State and federal judges may need to synchronize their watches if two Missouri executions are expected to be carried out.
The Missouri Supreme Court restarted the execution clock for two Missouri death row inmates - Allen Nicklasson and Joseph Franklin - when it set their respective execution dates for Oct. 23 and Nov. 22.
The state court's action marks a reversal of an ongoing delay while Missouri awaited a federal court ruling on the constitutionality of using a designated execution drug, propofol.
If that name sounds familiar, it is because it is the anesthetic drug that killed pop star Michael Jackson.
The federal court challenge essentially claims the drug may not prevent offenders from suffering cruel and unusual punishment during executions.
Presumably, the state could designate a different anesthetic for executions, but the practical effect might be further delay while the existing lawsuit becomes moot and a new lawsuit challenges the replacement drug.
Propofol was designated as Missouri's execution anesthetic after a previous drug became unavailable. And it also appears to be on its way out.
The manufacturer of the drug said it will not sell propofol to states that intend to use it for executions.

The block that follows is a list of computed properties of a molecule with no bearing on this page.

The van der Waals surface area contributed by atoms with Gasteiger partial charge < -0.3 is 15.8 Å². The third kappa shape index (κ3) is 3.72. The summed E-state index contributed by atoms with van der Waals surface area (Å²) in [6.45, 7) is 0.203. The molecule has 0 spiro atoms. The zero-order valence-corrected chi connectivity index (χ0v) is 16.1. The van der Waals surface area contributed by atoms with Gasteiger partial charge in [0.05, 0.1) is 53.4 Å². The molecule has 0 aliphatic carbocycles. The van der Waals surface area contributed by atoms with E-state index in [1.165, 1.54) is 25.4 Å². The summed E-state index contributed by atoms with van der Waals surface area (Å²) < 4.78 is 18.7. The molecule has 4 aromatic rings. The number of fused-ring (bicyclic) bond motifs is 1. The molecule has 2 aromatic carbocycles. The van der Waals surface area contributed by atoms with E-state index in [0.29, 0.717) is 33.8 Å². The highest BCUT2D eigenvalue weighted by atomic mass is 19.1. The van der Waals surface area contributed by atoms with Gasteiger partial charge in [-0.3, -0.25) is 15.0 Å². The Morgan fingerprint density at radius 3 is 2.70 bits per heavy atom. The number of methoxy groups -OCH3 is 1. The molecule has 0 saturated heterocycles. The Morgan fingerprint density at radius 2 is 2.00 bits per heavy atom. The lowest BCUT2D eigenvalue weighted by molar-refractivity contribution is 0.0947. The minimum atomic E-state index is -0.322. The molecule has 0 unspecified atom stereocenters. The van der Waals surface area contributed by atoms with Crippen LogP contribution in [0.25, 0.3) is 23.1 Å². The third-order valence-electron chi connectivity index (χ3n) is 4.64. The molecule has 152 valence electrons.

As a consequence, timing also is a factor regarding use of the drug. The state's three remaining dosages of the drug have the following expiration dates - October, May 2014 and 2015.
Death by execution remains on the books in Missouri as a possible punishment in some capital murder convictions.
As a practical matter, however, Missouri executions gradually have become fewer and farther between.
Capital punishment opponents have been fairly successful at blocking a procedure they have been unable to eliminate.
A death penalty is irrevocable. Our justice system must be certain an person is guilty of specific capital murder circumstances before sentencing that offender to death.
If and when that determination is made, however, let the punishment be carried out.